Mark Twain hated statistics because they’re easily manipulated. Don’t further the stereotype by failing to give adequate context along with the numerical narrative you’ve built. Context is the scaffolding that helps frame your information. Without it, your audience won’t know what your numbers mean in the bigger picture.
Keep Your Y-Axis: Cutting off your graphic at the axes can turn numbers that are relatively similar in comparison into massive gaps because you unfairly manipulate the chart’s visual component. Hold your presentation to the unvarnished truth by showing viewers the full story.
Manipulating the size of your visuals to make smaller numbers seem bigger and larger numbers seem smaller won’t help your cause. You could wind up in a situation where managers draw incorrect conclusions from your visuals, which leads to bad directions on projects, and a ton of irate emails hitting your inbox. You don’t want to be responsible for ruined campaigns because you couldn’t handle a hard conversation about declining metrics.
Create an Accurate Scale: Avoid exaggerating your graphic by using images as reflections of the numbers they show. For example, if you point to a 75 percent increase in a stat, your corresponding pie chart should show three-quarters full.
Color palette is important to help viewers process your graphics. Opting for a wide array of colors in your presentation can cause the very same “ad soup” phenomenon that makes people tune out online advertising. There’s too much information to process, so they shut down to avoid it. You won’t get many second looks at data visualization that appears more as an overturned crayon box than a document created by a marketing professional.
Create Hierarchy with Colors: Use shades of one to three colors to mold your graphic. This tactic gives you visual cohesion with enough variance to show differences in data points. If you find yourself needing to use multiple colors, you may want to review your report and decide if it’s streamlined enough to build a compelling narrative.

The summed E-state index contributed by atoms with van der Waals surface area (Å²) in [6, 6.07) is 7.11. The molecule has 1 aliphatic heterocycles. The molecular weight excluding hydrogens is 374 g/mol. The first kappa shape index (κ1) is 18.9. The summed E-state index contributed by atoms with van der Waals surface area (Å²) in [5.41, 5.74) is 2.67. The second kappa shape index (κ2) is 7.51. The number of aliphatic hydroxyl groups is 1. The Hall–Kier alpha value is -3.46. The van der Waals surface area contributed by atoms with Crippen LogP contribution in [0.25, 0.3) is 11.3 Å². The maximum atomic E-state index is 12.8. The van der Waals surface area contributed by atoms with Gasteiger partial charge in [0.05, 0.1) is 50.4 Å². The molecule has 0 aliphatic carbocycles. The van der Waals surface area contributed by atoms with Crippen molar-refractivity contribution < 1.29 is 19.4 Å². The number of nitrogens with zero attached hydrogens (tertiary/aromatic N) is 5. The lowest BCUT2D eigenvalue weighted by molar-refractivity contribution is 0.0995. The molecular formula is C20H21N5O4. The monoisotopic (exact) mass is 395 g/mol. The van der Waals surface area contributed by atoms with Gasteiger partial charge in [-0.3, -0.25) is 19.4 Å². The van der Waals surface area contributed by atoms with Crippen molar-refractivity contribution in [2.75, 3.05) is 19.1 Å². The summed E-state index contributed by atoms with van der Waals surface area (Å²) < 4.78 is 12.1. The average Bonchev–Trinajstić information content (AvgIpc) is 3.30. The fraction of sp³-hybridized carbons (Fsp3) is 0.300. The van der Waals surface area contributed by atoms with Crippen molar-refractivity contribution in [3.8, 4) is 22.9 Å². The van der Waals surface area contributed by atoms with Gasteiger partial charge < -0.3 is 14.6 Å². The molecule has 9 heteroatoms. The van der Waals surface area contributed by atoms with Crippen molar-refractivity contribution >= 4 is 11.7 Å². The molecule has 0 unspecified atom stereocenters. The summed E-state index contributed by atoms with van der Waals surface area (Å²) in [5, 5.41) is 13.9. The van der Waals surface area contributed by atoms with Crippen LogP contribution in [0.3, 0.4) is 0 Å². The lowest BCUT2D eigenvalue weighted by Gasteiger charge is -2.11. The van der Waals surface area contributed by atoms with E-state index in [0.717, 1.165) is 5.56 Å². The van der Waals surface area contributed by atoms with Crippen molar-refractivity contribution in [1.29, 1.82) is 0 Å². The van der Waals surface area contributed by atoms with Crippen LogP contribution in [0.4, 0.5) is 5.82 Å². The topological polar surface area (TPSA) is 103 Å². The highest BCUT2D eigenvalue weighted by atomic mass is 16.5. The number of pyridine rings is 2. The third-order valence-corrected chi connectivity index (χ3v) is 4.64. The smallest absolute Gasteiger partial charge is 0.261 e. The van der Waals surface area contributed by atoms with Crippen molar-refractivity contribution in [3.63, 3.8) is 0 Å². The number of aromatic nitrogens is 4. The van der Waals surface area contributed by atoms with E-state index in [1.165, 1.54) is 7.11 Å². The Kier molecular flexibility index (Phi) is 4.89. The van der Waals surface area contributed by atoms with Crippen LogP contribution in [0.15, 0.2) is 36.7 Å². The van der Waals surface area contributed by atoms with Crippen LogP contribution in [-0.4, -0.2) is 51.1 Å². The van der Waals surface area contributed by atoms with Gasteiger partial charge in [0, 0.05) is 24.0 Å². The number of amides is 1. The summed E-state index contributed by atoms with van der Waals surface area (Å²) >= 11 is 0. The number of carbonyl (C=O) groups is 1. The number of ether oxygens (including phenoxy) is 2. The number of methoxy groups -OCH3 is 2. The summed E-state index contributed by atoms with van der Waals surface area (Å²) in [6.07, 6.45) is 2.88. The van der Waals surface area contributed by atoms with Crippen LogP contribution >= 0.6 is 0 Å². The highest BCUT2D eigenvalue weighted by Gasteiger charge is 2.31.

The Internet is a place where anyone can find their own facts to support whatever claim they’d like to infuse with a measure of legitimacy. This trend makes pulling info from respected, unbiased sources more important than ever. If you don’t cite where your data comes from, how is anyone going to believe that the information you’re giving them is correct? Providing clear annotations and citations for your visuals gives viewers an easy means of fact checking your report, and can cut out a number of conversations about “clean data” before they ever happen.
Employ Trusted Sources: Always deliver data from reputable sources trusted by the industry you’re discussing. List the URLs or offline publications you’re drawing information from clearly at the bottom of your graphic.
The best visual charts and infographics out there are the ones that present information in a way that hits viewers instantly with little room for interpretation. Side step these visualization mistakes and you should have a much easier time during your next client call or in-house presentation.